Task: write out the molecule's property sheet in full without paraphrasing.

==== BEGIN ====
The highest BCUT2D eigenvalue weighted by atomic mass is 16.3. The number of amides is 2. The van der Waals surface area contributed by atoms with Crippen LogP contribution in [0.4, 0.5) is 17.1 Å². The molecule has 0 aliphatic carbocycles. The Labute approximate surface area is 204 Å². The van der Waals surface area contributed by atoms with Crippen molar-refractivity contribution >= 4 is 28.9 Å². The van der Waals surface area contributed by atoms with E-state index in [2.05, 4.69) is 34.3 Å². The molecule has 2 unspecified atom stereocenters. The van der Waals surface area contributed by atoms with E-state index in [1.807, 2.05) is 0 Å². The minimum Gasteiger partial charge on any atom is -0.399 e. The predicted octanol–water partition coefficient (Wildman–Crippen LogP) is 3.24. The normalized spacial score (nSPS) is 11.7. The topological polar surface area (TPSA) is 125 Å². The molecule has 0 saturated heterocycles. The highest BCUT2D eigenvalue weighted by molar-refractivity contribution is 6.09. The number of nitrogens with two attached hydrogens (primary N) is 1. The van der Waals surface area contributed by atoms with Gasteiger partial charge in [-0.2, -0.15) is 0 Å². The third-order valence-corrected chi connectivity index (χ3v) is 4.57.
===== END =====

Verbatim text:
The highest BCUT2D eigenvalue weighted by atomic mass is 16.3. The number of amides is 2. The van der Waals surface area contributed by atoms with Crippen LogP contribution in [0.4, 0.5) is 17.1 Å². The molecule has 0 aliphatic carbocycles. The Labute approximate surface area is 204 Å². The van der Waals surface area contributed by atoms with Crippen molar-refractivity contribution >= 4 is 28.9 Å². The van der Waals surface area contributed by atoms with E-state index in [2.05, 4.69) is 34.3 Å². The molecule has 2 unspecified atom stereocenters. The van der Waals surface area contributed by atoms with E-state index in [1.807, 2.05) is 0 Å². The minimum Gasteiger partial charge on any atom is -0.399 e. The predicted octanol–water partition coefficient (Wildman–Crippen LogP) is 3.24. The normalized spacial score (nSPS) is 11.7. The topological polar surface area (TPSA) is 125 Å². The molecule has 0 saturated heterocycles. The highest BCUT2D eigenvalue weighted by molar-refractivity contribution is 6.09. The number of nitrogens with two attached hydrogens (primary N) is 1. The van der Waals surface area contributed by atoms with Gasteiger partial charge in [-0.2, -0.15) is 0 Å². The third-order valence-corrected chi connectivity index (χ3v) is 4.57.